You know how sometimes you close your eyes and test your sense memory and other senses? Now, imagine doing that on “the rooftop of the world,” Mount Everest.
You Don’t Need Sight to Have Vision
PG for thematic elements and mild language
Writer Samuel Johnson once said, “Few things are impossible to diligence and skill.” In Blindsight, with the skill of Golden, Colorado’s blind mountain climber Erik Weihenmayer and his team, six Tibetan teenagers from Sabriye Tenberken and Paul Kronenberg’s “Braille without Borders” trek to the top of the world.
The film opens with a black screen and voiceover to approximate what Weihenmayer might feel on a climb. It’s the only cinematographic hypothetical. Director Lucy Walker wisely avoided maladroit stabs at emulating blindness.
Sonam Bhumtso (whose name means “100,000 Beautiful Lakes”), Gyenshen (“Victory”), Dachung (“Little Moon”), Kyila (“Happy”), Tenzin (“Keeper of the Buddha’s Teaching”) and Tashi Pasang (“Lucky”), despite their circumstances, all have certain universal dreams and ambitions. They have living skills and an education, but what they do not have before the climb is an experience to galvanize their belief in their own relevance and abilities. They are not confident about the future. At least, not at the beginning of the film.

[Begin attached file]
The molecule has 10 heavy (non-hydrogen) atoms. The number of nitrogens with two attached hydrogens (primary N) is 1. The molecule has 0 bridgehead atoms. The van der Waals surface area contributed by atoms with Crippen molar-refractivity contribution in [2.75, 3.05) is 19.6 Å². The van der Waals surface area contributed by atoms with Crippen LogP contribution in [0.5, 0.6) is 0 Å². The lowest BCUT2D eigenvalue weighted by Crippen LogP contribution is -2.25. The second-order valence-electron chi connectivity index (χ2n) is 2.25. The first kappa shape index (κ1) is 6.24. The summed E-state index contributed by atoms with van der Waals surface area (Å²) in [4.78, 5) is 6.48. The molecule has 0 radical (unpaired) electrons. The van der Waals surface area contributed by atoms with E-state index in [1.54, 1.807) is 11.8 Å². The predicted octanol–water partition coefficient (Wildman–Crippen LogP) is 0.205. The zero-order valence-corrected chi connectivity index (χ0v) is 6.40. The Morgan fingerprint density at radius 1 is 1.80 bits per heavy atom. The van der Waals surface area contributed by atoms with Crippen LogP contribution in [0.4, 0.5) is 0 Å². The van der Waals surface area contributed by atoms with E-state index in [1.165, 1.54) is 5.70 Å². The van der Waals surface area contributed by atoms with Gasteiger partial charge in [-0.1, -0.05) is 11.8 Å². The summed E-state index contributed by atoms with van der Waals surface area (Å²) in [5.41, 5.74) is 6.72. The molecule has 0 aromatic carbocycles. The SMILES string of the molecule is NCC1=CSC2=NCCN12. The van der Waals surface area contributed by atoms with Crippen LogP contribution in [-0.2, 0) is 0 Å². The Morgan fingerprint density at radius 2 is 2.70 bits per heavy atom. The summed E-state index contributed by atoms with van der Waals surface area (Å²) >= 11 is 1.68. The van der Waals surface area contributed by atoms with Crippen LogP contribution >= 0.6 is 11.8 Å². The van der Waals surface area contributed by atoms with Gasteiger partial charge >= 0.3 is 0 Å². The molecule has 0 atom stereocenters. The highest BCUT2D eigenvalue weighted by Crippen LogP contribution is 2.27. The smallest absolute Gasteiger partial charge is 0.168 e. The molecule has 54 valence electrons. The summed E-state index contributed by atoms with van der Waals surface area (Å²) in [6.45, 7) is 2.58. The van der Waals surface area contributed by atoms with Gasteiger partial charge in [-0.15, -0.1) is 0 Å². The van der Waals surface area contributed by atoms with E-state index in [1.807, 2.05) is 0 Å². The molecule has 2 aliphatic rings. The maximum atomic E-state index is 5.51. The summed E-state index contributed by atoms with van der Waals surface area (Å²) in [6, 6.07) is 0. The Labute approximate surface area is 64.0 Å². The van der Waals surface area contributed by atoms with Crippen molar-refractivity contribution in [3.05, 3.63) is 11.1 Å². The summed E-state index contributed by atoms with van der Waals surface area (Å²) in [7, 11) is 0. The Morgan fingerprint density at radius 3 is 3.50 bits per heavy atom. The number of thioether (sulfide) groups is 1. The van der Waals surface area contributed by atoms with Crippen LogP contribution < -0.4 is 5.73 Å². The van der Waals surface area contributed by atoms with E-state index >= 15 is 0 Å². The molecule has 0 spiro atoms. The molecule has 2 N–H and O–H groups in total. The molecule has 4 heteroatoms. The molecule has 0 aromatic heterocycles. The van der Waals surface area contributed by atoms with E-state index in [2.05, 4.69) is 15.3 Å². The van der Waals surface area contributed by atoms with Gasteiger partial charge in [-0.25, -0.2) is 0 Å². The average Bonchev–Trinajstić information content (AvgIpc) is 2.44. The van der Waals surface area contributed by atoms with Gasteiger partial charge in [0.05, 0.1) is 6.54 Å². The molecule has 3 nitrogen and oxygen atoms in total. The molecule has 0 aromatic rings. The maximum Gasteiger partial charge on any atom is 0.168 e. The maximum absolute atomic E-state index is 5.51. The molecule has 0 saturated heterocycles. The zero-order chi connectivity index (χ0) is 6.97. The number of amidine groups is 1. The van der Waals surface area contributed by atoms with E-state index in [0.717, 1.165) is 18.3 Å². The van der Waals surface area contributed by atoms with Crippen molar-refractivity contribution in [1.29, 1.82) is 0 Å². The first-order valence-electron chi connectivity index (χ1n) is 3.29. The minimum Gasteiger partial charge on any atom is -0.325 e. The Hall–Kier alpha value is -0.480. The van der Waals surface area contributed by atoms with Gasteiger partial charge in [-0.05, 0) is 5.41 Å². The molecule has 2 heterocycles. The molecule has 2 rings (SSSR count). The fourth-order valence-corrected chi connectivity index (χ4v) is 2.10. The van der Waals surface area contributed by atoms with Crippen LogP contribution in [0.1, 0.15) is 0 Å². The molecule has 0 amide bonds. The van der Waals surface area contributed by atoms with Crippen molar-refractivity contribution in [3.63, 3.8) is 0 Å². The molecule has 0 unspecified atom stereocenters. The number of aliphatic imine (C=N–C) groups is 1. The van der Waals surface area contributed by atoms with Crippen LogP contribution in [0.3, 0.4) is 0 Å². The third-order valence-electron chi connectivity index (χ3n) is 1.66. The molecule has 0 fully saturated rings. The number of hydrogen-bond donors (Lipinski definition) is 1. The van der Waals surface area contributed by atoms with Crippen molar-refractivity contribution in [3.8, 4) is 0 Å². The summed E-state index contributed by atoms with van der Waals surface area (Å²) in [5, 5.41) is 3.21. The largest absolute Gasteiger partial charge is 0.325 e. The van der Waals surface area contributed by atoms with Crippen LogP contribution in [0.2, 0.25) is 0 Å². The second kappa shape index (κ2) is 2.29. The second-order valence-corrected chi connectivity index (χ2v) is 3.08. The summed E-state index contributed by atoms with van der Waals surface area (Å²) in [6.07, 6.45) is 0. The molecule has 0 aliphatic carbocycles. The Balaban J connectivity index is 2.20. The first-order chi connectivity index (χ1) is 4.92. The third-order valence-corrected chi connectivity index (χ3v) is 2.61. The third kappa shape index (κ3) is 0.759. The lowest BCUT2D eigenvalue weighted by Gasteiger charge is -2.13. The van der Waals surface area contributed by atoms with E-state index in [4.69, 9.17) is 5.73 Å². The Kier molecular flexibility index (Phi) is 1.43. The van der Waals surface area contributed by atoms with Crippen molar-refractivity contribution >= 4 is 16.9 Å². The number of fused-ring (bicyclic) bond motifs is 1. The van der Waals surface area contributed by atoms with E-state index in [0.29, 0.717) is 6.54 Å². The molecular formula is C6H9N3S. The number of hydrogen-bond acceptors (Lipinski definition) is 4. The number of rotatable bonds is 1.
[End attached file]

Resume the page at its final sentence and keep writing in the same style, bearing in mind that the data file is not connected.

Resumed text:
Resilience and Self Worth
This is where Weihenmayer comes in. “I wasn’t afraid to go blind, I was afraid of becoming obsolete,” he says. Weihenmayer went blind at age 12 and ultimately scaled Mount Kosciusko in Australia, the last of Seven Summits, in 2002. In doing so he joined an elite group of sighted mountaineers. He wanted to share that sense of transcendence of the sport with others. Tenberken, who also went blind at age 12 wanted her students to experience a larger world.
As a sportsman and a westerner, Weihenmayer had to reconcile his innate desire to get to the top of the mountain with Tenberken, who as an educator and a caregiver was primarily concerned with what would be best for the kids. Ultimately, the group forged solidarity and the students’ three-week hike culminates in ascending to the Ice Palace just below Lhakpa Ri (~22,000 ft.)
Blindsight is an uplifting testament to the resilience of the human spirit. It rigorously documents students’ transformations and the realization of their value, relevance and ability to contribute to the world at large.
If you haven’t experienced that sensation recently, then go experience this movie.